Generally speaking, when do constant K (Gauss curvature) and zero K surfaces intersect

to produce lines of constant geodesic curvature $ k_g $ ? Small circles on a sphere

are examples.

Or more specifically the question is:

How should a plane be bent and relatively positioned in order to intersect a constant K surface along a constant $k_g$ line ?

EDIT1: A more complicated example with a cone type pseudosphere and a geodesic circle:

Const negative Ks intrxn for Const kg

EDIT2: A hyperbolic sphere (with cuspidal edge not shown) cut by an almost flat bent cylinder:

In both cases constant $k_g$ geodesic circles are seen rotated around axis of symmetry.

Const positive K intrxn for Const kg



"A suitably bent right circular cylinder intersects constant Gauss curvature surfaces in $R^3$ along lines of constant geodesic curvature.

It remains to disprove my conjecture and, if validated define what that bending is.

EDIT4: In the particular images above generators of cylinder are perpendicular to symmetry axis of revolution.


I suppose this edit would make it easier to define case of moving red ring: The ring is made to slide on surface of revolution of K as a special case.

Let a thin parallel circle of ring be mounted on the surface. Let us imagine it is made of an inextensible but flexible material.It can be cut and dislocated to any arbitrary latitude,cut ends repaired to be again glued back elsewhere on the surface.

Perimeter length and $ k_g $ do not change after such a transportation. Find cordinates of this oval on an axial plane when one axis of the oval is projected on the axial plane as a function of the new arbitrary latitude.

  • $\begingroup$ I think there are some interesting things here, but you have to be more precise with your question. For example, I'm not sure what you mean by the phrase "how can a plane be bent and relatively positioned." Maybe you could phrase your question in the form: "Given [certain things], does there exist [a specific thing you want] satisfying [exact conditions you want]?" $\endgroup$ – Jesse Madnick Oct 9 '14 at 8:57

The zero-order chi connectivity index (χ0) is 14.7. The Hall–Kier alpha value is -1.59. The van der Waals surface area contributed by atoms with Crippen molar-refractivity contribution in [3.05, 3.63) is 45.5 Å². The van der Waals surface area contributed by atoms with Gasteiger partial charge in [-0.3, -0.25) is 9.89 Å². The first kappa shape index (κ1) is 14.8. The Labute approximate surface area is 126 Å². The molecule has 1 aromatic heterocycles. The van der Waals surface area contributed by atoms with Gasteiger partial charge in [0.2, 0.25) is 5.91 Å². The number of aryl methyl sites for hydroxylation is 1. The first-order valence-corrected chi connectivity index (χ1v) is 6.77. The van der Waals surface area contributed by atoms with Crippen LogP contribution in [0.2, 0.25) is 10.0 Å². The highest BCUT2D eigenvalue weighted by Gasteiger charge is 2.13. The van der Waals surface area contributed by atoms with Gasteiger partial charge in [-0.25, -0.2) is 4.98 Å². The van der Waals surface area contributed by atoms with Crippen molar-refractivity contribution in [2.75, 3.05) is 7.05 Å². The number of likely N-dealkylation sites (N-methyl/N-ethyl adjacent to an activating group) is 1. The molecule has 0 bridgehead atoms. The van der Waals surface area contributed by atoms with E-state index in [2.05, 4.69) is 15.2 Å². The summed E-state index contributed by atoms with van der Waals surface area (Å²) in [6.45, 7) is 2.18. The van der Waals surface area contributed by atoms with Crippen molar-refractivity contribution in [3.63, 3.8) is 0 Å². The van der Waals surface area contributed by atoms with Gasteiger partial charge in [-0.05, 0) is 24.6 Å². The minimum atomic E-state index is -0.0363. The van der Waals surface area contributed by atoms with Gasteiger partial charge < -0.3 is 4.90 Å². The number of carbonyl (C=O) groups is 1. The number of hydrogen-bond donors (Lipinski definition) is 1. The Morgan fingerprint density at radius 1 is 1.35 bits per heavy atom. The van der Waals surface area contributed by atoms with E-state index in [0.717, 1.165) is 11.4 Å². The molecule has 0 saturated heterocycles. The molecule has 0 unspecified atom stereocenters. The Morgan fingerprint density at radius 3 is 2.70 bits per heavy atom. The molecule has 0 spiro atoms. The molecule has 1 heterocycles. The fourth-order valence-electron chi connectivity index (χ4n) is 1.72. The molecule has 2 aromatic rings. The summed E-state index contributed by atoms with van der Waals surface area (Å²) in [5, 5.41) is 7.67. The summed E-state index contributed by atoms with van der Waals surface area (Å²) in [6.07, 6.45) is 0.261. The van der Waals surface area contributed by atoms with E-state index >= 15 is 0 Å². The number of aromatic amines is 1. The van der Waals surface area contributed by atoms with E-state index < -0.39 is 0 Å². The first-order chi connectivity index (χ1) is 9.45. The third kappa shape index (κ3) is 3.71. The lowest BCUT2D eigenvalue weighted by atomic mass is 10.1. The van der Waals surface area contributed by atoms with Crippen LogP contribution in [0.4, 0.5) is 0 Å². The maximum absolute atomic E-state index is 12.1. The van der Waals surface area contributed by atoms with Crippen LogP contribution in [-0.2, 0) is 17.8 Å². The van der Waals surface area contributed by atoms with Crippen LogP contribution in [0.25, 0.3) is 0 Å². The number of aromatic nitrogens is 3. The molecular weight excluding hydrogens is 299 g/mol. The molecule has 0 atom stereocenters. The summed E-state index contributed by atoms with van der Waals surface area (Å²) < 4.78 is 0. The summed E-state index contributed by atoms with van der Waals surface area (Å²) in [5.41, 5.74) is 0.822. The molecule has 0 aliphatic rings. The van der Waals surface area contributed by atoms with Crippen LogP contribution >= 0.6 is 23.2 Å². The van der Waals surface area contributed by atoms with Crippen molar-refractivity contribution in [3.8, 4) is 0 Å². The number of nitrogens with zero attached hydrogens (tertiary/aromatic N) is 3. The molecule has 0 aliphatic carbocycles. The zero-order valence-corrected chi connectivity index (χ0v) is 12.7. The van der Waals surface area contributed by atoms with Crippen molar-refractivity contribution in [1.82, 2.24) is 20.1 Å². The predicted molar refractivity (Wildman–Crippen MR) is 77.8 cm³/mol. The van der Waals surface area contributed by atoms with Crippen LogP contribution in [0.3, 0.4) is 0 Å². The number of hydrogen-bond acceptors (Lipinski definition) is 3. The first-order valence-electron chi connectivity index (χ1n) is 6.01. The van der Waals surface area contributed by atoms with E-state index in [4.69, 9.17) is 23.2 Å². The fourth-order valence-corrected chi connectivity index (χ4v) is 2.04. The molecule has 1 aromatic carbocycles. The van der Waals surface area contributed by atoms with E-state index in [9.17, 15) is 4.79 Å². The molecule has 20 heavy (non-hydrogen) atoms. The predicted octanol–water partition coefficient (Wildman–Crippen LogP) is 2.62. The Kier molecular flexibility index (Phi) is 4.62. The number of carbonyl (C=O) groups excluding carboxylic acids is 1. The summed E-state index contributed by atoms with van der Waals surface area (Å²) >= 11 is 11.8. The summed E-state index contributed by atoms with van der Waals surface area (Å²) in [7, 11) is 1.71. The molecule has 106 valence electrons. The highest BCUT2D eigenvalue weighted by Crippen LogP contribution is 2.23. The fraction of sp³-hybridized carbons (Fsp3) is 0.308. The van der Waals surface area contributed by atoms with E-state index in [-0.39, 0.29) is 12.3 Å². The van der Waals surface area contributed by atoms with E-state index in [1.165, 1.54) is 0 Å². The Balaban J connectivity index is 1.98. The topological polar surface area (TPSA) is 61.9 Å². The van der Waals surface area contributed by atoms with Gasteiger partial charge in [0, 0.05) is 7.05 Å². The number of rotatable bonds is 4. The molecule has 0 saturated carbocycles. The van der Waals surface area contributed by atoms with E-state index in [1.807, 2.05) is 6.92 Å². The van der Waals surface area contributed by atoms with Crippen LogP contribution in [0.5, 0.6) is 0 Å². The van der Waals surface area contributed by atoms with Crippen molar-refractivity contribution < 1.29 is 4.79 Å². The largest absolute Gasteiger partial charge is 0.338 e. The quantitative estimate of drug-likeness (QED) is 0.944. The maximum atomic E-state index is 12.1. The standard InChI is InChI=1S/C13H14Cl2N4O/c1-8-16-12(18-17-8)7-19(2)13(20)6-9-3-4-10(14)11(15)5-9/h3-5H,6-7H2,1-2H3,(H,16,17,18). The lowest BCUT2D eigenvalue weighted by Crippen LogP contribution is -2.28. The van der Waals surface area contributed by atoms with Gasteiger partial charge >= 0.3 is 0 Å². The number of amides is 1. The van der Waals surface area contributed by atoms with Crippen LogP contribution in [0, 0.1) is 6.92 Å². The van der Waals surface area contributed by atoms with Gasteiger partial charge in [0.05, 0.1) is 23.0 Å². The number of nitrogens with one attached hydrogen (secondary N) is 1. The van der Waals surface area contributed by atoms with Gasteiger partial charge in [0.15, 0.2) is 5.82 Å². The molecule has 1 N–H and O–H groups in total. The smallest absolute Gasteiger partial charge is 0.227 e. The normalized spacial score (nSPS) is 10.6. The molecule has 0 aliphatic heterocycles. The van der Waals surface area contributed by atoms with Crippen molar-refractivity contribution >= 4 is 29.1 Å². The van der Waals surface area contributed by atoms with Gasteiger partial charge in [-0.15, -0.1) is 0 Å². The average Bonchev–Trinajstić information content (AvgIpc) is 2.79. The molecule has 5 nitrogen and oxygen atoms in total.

• $\begingroup$ @ Alright, let me define then a simpler scenario in EDIT5. $\endgroup$ – Narasimham Oct 9 '14 at 20:03
  • $\begingroup$ Are "ring" and "thin parallel circle of ring" and "oval" all referring to the same thing, namely a simple closed curve with constant $k_g$? Is it obvious that on every surface of revolution with $K$ constant that there actually exists such a curve at all? By "thin" do you mean "$1$-dimensional," because to me a "circle" is something which has only one dimension, and hence exactly zero thickness. And by "axial plane" do you mean "tangent plane" or "normal plane" or "rectifying plane," or something else entirely? And to me, every "plane" is completely flat, without curving or bending. $\endgroup$ – Jesse Madnick Oct 10 '14 at 4:36
  • $\begingroup$ I don't mean to be difficult, but as the question is phrased, I wouldn't have the slightest idea of how to begin. I imagine that many other mathematicians might have a similar reaction, but I hope I'm wrong; hopefully others are better able to interpret and answer your question. Best of luck! $\endgroup$ – Jesse Madnick Oct 10 '14 at 4:37

Your Answer

By clicking “Post Your Answer”, you agree to our terms of service, privacy policy and cookie policy

Browse other questions tagged or ask your own question.